uncomfortable, and it may drive a child into substance abuse by finding something that will
make them feel good and calm.
Studies have shown that earlier generations suffer from anxiety at a much higher rate than
previous generations.(Markowicz, 2016) Not only does this affect the specific generation such as
the millennials, but it also affects the upcoming growing generations. Depression and anxiety are
not only triggered by general factors such as, stress related work, school, or traumatizing events,
but it is also passed on through genetics.(NIH, 2015) By pinning these mental illness as a bigger
issue in todays society, it is less understandable to the parents of those who suffer from them,
increasing the overlooked rates in depression and anxiety.


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Figure 1

(ADAA, 2010)
As shown above by the Anxiety and depression Association of America, the rates
regarding mental illness is tragically high. Rates are getting as close as 50%, showing how stated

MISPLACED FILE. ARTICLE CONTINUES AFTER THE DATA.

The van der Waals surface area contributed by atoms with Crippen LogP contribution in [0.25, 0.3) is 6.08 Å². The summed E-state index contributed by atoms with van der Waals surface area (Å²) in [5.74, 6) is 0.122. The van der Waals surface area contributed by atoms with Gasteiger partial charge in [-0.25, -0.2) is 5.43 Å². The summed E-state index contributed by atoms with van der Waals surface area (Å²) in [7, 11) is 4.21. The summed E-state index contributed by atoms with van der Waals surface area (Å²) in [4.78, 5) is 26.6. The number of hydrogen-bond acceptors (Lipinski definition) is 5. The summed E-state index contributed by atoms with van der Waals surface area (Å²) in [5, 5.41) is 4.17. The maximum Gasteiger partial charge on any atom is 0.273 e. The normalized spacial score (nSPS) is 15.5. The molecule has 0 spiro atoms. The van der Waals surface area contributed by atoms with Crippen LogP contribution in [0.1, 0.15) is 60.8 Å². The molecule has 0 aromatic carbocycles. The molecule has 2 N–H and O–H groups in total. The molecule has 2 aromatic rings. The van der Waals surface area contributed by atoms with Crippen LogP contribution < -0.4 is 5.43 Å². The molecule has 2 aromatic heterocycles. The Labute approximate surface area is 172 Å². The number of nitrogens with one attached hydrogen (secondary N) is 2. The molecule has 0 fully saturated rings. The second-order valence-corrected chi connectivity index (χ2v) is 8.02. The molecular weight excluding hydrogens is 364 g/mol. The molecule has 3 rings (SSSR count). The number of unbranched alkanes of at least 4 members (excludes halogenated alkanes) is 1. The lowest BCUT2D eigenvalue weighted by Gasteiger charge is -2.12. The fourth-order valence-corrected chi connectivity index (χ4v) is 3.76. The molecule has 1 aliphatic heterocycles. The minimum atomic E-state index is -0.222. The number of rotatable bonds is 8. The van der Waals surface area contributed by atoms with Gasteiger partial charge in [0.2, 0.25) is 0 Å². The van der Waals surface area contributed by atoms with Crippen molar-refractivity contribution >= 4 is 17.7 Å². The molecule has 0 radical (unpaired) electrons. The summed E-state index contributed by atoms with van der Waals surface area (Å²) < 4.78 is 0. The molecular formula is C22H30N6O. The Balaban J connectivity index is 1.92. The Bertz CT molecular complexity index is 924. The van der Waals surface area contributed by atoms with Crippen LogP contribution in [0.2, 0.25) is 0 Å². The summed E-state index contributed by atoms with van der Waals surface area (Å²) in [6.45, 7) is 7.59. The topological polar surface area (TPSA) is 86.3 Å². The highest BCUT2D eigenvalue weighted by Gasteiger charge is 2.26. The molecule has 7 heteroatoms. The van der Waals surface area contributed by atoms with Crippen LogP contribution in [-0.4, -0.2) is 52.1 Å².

before, earlier generations are showing high rates of anxiety and depression. And as shown
above, lifetime prevalence is almost half ways, slowly increasing the lifetime prevalence of
severe disorders since untreated depression and anxiety only gets worse over time.
As a result, overlooking such illness only worsens our everyday life as a community.
Nearly one-half of those diagnosed with depression are also diagnosed with an anxiety disorder,
duplicating our rates.(ADAA, 2016) If we keep overlooking this issue, our rates will only get
higher, creating a society being described as tender and delicate, we should realize that
anxiety among children is at an 80-year high.(Markowicz, 2015)











ineptitude(Markowicz, 2015) We should worry more about each other and try to create a


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change to keep each other healthy. Overlooking anxiety and depression is accepting them into
our every day lives, and making it okay for our children to be depressed and be a victim of
anxiety. The problem with these mental illness is the fact that they can be hidden, and most